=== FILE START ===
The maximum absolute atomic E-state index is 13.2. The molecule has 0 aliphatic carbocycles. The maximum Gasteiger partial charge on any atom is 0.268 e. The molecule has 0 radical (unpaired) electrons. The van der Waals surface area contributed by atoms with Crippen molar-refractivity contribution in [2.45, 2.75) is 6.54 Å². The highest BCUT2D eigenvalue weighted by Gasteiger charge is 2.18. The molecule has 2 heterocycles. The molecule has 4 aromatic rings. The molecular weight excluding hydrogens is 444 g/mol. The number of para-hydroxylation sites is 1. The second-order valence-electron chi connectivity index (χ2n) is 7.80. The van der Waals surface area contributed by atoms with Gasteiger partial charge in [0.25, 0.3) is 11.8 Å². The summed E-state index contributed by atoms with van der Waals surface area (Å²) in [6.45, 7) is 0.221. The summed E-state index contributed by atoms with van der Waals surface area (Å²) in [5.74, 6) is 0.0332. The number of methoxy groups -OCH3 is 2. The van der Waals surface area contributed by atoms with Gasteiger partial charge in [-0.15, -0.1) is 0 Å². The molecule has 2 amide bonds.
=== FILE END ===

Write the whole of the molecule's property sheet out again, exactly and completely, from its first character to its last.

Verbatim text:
The maximum absolute atomic E-state index is 13.2. The molecule has 0 aliphatic carbocycles. The maximum Gasteiger partial charge on any atom is 0.268 e. The molecule has 0 radical (unpaired) electrons. The van der Waals surface area contributed by atoms with Crippen molar-refractivity contribution in [2.45, 2.75) is 6.54 Å². The highest BCUT2D eigenvalue weighted by Gasteiger charge is 2.18. The molecule has 2 heterocycles. The molecule has 4 aromatic rings. The molecular weight excluding hydrogens is 444 g/mol. The number of para-hydroxylation sites is 1. The second-order valence-electron chi connectivity index (χ2n) is 7.80. The van der Waals surface area contributed by atoms with Gasteiger partial charge in [0.25, 0.3) is 11.8 Å². The summed E-state index contributed by atoms with van der Waals surface area (Å²) in [6.45, 7) is 0.221. The summed E-state index contributed by atoms with van der Waals surface area (Å²) in [5.74, 6) is 0.0332. The number of methoxy groups -OCH3 is 2. The van der Waals surface area contributed by atoms with Gasteiger partial charge in [-0.15, -0.1) is 0 Å². The molecule has 2 amide bonds.